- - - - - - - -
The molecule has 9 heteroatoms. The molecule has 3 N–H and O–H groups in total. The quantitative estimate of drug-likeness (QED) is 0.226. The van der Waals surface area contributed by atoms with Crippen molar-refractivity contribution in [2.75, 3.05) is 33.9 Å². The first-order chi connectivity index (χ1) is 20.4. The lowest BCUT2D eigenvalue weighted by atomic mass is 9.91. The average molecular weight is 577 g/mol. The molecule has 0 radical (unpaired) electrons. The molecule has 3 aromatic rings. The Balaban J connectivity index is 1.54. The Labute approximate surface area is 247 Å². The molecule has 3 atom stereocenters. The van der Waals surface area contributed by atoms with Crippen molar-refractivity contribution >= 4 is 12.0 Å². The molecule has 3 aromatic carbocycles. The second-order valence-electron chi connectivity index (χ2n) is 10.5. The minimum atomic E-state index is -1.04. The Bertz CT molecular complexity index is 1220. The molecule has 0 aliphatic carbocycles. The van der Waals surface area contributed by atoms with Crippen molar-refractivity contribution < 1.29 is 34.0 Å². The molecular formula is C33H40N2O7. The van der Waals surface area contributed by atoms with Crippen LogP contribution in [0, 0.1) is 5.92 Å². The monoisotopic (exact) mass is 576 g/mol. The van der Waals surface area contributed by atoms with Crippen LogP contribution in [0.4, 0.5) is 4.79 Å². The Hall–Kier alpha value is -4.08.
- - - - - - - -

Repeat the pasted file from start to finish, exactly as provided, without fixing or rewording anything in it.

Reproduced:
The molecule has 9 heteroatoms. The molecule has 3 N–H and O–H groups in total. The quantitative estimate of drug-likeness (QED) is 0.226. The van der Waals surface area contributed by atoms with Crippen molar-refractivity contribution in [2.75, 3.05) is 33.9 Å². The first-order chi connectivity index (χ1) is 20.4. The lowest BCUT2D eigenvalue weighted by atomic mass is 9.91. The average molecular weight is 577 g/mol. The molecule has 0 radical (unpaired) electrons. The molecule has 3 aromatic rings. The Balaban J connectivity index is 1.54. The Labute approximate surface area is 247 Å². The molecule has 3 atom stereocenters. The van der Waals surface area contributed by atoms with Crippen molar-refractivity contribution >= 4 is 12.0 Å². The molecule has 3 aromatic carbocycles. The second-order valence-electron chi connectivity index (χ2n) is 10.5. The minimum atomic E-state index is -1.04. The Bertz CT molecular complexity index is 1220. The molecule has 0 aliphatic carbocycles. The van der Waals surface area contributed by atoms with Crippen molar-refractivity contribution < 1.29 is 34.0 Å². The molecular formula is C33H40N2O7. The van der Waals surface area contributed by atoms with Crippen LogP contribution in [0, 0.1) is 5.92 Å². The monoisotopic (exact) mass is 576 g/mol. The van der Waals surface area contributed by atoms with Crippen LogP contribution in [0.4, 0.5) is 4.79 Å². The Hall–Kier alpha value is -4.08.